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Airline passengers deserve a bill of rights: Schumer

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The senator's push for an airline passengers bill of rights follows on the heels of similar legislation proposed last year by state Assemblyman Michael Gianaris (D-Astoria). Gianaris' bill was signed into law but overturned by a federal appeals court.Schumer is pushing for the implementation of a bill of rights that would force airlines to give amenities to passengers on excessively delayed flights. He said the Federal Aviation Administration should take better care of its passengers until it figures out how to reduce delays at city airports."While the FAA takes a hear no evil, see no evil approach to addressing the unbearable flight delays crippling New York City-area airports, it's the passengers who feel the pain," the senator said. "But, until the FAA finally wakes up and does something about those delays, the least we can do is ensure that passengers are treated respectfully while they wait on the tarmac."The federal bill would require airlines to allow passengers to leave a plane once it has sat on the ground for more than three hours, Schumer said. Passengers would be offered the chance to step off the plane for every three hours of delay, he said.City departure delays averaged an hour between January 2002 and September 2007, the senator said. According to the FAA, 44 percent of all delays during the summer of 2007 took place at John F. Kennedy International Airport, LaGuardia Airport, New Jersey and Philadelphia.Gianaris proposed the Airline Passenger Bill of Rights in 2007 following several incidents in which passengers were left stranded on airplanes without amenities for long periods of time, including several JetBlue flights that were delayed for as long as 10 hours on Feb. 14, 2007 at JFK Airport.The bill was challenged by the airline industry and overturned last month by a federal appeals court on the grounds that it interfered with federal laws that determined the price or service of air carriers."The airlines have gotten away with treating their passengers like cargo for long enough," Gianaris said.Under the state law, airlines were required to provide snacks, water, fresh air, power and working restrooms for passengers on planes that leave the gate but are delayed on runways for more than three hours.Reach reporter Nathan Duke by e-mail at news@timesledger.com or by phone at 718-229-0300, Ext. 156.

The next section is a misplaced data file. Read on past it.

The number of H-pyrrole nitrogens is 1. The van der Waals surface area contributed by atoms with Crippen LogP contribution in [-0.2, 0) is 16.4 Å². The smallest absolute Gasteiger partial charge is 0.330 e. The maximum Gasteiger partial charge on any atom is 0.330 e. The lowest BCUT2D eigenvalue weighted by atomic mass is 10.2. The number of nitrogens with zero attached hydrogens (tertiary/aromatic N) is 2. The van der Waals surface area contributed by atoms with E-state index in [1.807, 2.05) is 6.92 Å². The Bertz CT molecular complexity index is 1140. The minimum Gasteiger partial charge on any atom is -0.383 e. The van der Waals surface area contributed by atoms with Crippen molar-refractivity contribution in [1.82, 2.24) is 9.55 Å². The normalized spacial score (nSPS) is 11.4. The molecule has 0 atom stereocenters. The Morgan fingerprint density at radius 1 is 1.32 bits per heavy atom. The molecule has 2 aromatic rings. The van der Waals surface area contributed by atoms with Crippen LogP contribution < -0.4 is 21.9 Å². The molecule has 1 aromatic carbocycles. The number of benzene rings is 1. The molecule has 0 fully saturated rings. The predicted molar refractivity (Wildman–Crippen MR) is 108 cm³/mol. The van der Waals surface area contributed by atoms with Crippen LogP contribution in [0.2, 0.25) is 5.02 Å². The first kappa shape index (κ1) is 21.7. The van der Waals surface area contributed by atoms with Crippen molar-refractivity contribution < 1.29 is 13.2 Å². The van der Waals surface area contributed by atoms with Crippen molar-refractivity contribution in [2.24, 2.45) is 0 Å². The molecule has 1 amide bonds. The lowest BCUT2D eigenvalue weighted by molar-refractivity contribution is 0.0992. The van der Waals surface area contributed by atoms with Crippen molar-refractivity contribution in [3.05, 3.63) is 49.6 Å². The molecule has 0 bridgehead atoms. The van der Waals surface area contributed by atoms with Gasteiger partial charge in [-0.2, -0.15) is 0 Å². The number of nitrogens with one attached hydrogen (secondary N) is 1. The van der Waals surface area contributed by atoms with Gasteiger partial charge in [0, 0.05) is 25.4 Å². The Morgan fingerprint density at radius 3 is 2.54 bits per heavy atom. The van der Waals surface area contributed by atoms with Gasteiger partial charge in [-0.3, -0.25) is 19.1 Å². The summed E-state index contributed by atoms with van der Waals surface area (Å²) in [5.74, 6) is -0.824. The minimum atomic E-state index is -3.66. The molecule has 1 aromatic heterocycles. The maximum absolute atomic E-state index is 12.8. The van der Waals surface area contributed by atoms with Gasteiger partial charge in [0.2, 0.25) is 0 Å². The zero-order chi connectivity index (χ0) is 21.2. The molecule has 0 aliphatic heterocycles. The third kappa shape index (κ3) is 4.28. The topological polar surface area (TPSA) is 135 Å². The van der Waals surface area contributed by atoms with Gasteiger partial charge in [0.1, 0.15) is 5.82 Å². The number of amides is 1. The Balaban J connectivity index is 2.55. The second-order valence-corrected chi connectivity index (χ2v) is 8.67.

Updated 6:57 pm, October 10, 2011
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